If the relationship between America and Pakistan is to take the ‘10-year challenge’ on social media, the transformation would be almost unbelievable. From a low trust, do more, frequent breakdown in communication relationship, we now have President Donald Trump and Prime Minister Imran Khan meeting three times in just 7 months. Trump famously proclaimed that the US and Pakistan could do ‘10 and even 20’ times the amount of bilateral trade and investment we’re doing now. America’s biggest critique of Pakistan has pivoted away from terrorism and Taliban to our relationship with China. What’s going on here?
Pakistan’s relationship with America has often been described as the love-hate relationship. The primary driver of the recent improvement in our relationship appears to be Pakistan’s constructive role in facilitating the Afghan peace process. “Pakistan is playing a very different role today in the Afghan peace process versus what they did during the Obama Administration,” shares Vali Nasr, one of the most prolific and astute observers of the region, who also served as a Senior Advisor to US Special Representative for Afghanistan and Pakistan, Ambassador Richard Holbrooke, between 2009 and 2011.
“Afghanistan matters to President Trump,” shares Nasr. “And Pakistan understands that Trump is serious about negotiating with the Taliban and withdrawing from Afghanistan. The change in Pakistan’s role in facilitating the peace process is very clear in Washington DC.”
Another important factor in the upswing in relations between the two countries is the personal relationship between Trump and Khan. “At a time when American diplomacy is personalized around Trump, three meetings between him and Prime Minister Imran Khan elevate the status of Pakistan,” shares Nasr.
More interestingly, anti-US sentiment on Pakistani streets has also sharply receded. Part of the credit for this goes to the deep investments the US has made within Pakistan. Besides, at 29,000 people, Pakistan also has the largest alumni network for US exchange programmes, who serve as a critical bridge for understanding and empathy between the two countries.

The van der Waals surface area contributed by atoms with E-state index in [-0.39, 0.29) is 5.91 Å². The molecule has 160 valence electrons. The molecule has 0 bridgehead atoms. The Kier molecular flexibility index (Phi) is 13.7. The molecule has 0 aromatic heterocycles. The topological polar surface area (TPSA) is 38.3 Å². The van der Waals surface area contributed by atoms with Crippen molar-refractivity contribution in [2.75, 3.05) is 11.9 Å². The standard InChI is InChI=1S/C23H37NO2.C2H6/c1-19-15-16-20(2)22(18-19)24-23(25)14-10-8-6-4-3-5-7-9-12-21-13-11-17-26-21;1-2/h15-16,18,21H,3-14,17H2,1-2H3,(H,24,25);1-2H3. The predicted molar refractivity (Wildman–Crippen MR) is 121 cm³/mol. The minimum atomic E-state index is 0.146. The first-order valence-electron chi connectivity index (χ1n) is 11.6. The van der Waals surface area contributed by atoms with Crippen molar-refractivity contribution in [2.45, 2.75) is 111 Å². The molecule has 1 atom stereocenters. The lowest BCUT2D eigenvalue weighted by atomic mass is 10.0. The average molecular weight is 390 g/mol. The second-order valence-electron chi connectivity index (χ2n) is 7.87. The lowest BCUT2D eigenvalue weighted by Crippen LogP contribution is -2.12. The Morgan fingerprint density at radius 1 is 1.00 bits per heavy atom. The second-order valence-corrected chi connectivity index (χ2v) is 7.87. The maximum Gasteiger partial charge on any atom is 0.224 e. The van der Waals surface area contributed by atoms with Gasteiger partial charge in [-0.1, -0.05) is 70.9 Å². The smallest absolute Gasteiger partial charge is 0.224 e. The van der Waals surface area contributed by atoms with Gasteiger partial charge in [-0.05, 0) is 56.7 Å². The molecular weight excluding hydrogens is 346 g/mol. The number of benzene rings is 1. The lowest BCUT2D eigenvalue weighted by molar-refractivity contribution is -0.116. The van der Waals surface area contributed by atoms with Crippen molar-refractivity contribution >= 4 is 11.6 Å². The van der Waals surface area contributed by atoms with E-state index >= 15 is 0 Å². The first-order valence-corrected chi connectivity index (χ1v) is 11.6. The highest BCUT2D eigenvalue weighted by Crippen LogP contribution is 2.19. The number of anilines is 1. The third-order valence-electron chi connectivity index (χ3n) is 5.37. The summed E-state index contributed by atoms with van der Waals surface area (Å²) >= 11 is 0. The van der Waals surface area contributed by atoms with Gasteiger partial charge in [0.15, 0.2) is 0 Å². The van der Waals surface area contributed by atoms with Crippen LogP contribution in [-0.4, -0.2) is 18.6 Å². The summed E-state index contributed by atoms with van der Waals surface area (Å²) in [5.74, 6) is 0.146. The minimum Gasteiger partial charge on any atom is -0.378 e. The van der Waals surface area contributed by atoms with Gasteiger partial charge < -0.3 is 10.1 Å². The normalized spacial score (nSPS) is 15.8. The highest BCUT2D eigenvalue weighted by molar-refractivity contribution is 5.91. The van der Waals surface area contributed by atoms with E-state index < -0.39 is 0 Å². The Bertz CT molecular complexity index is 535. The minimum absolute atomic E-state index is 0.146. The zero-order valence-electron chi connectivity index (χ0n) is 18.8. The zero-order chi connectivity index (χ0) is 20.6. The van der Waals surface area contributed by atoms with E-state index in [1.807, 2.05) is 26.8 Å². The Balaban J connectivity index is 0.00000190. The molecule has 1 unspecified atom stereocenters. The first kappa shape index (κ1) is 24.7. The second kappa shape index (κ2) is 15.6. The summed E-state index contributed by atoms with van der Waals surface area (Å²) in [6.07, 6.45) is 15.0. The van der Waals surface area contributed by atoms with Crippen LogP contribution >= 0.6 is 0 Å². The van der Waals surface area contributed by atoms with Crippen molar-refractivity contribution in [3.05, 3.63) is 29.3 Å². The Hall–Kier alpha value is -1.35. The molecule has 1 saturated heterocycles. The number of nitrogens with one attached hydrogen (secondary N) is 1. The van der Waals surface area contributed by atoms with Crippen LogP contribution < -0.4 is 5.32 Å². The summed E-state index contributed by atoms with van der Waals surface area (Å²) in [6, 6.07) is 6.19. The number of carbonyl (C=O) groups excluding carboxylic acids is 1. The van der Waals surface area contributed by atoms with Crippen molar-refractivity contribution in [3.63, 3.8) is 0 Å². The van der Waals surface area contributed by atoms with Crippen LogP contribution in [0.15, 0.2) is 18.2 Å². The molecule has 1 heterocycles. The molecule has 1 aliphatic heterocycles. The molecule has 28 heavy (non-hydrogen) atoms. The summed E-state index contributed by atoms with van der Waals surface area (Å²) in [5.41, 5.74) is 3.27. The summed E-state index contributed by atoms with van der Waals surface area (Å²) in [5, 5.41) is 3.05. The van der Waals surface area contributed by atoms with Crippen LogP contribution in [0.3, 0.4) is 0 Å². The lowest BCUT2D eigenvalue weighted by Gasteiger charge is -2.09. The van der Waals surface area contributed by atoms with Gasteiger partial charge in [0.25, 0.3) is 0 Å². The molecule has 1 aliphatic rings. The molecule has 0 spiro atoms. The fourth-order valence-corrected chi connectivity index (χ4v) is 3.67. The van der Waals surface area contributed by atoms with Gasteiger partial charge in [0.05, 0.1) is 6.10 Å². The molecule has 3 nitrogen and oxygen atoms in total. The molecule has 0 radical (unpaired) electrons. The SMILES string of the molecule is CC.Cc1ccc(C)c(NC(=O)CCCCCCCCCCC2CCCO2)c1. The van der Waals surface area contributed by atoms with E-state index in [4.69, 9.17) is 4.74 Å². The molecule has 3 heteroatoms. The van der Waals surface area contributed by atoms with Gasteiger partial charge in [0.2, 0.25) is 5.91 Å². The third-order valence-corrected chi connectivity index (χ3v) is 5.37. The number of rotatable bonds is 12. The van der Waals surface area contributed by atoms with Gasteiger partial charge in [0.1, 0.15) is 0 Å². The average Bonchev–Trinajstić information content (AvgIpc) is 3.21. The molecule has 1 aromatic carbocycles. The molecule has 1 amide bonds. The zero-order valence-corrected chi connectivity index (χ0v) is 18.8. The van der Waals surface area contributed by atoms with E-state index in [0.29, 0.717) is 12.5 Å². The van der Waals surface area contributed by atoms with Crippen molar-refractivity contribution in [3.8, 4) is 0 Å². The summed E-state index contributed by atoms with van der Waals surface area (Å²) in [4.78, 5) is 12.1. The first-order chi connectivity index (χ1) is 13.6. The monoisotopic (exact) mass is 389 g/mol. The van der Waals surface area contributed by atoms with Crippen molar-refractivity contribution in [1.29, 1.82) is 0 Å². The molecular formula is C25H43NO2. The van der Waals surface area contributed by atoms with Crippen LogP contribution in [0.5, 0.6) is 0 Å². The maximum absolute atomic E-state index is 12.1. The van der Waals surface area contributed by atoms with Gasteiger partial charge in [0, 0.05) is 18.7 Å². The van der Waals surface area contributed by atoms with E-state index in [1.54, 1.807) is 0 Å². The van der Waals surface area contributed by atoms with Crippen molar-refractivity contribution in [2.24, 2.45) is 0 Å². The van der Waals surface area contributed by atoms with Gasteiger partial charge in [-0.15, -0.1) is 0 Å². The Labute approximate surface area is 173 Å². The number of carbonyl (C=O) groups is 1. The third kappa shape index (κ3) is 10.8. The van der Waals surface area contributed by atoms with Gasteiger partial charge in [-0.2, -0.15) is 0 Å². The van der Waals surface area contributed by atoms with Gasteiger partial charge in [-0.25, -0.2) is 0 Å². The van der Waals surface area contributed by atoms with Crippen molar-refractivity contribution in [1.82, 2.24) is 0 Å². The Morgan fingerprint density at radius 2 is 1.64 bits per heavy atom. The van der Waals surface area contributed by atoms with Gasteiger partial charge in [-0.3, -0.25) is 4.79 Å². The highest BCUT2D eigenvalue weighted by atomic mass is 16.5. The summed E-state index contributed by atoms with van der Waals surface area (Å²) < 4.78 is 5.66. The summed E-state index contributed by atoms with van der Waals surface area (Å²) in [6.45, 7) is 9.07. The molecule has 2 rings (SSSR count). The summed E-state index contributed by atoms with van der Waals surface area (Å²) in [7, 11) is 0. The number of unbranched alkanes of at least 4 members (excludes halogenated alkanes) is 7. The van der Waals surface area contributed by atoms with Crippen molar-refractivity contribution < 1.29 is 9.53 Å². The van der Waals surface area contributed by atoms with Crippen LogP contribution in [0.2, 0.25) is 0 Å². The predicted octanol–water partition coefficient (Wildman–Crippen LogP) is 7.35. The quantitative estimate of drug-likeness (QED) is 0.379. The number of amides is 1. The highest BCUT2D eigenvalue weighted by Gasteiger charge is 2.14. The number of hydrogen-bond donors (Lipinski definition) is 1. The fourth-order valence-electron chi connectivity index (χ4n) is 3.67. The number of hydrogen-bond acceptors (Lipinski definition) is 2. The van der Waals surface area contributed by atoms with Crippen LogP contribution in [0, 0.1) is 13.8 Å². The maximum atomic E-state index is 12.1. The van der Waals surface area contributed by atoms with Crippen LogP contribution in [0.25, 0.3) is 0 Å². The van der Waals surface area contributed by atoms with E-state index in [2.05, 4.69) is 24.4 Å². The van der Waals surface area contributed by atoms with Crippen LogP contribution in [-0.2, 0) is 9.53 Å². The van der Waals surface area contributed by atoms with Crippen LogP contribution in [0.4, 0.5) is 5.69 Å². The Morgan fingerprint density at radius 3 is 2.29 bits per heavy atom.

Moreover, the Pakistani American community is also coming of age, with sincere and unprecedented efforts to organise, mobilise and institutionalise their representation in American society. I believe we could see a Pakistani American elected to Congress within this decade. And it’s not just on the political side but also when it comes to business, social work and media representation, where Pakistani Americans are stepping up to plate. For example, take a tour de force like Shamila Chaudhary, who after serving as the Pakistan Director at the National Security Council under the Obama Administration, has recently come onboard as the President of the American Pakistan Foundation.
However, as is always the case with relations between Pakistan and America, the good times don’t always last and are not always what they appear to be. In my conversation with Nasr, he argued that Pakistan’s relationship with America was built around counterterrorism from Musharraf’s time and there’s not much depth or anchoring for the relationship after the Afghanistan war ends. An 80s-style US withdrawal from Afghanistan would mean there’s little to hold this relationship together or strengthen it. Moreover, America is obsessed with China’s rise and while India is a counterbalance to China, Pakistan is a problem because of CPEC. Net, Nasr’s argument is that Pakistan-US relations look a lot better on optics than they do on substance.
While I agree to Nasr’s argument, the progress made in the Pak-US ties over the last 12 months is palpable. What’s important now is to build on this progress by creating more depth in the relationship through Pakistan becoming a serious economic player in the region, people-to-people contact and the Pakistani American diaspora rising to serve as a bridge and shock absorber for the relationship between the two nations.
Published in The Express Tribune, February 9th, 2020.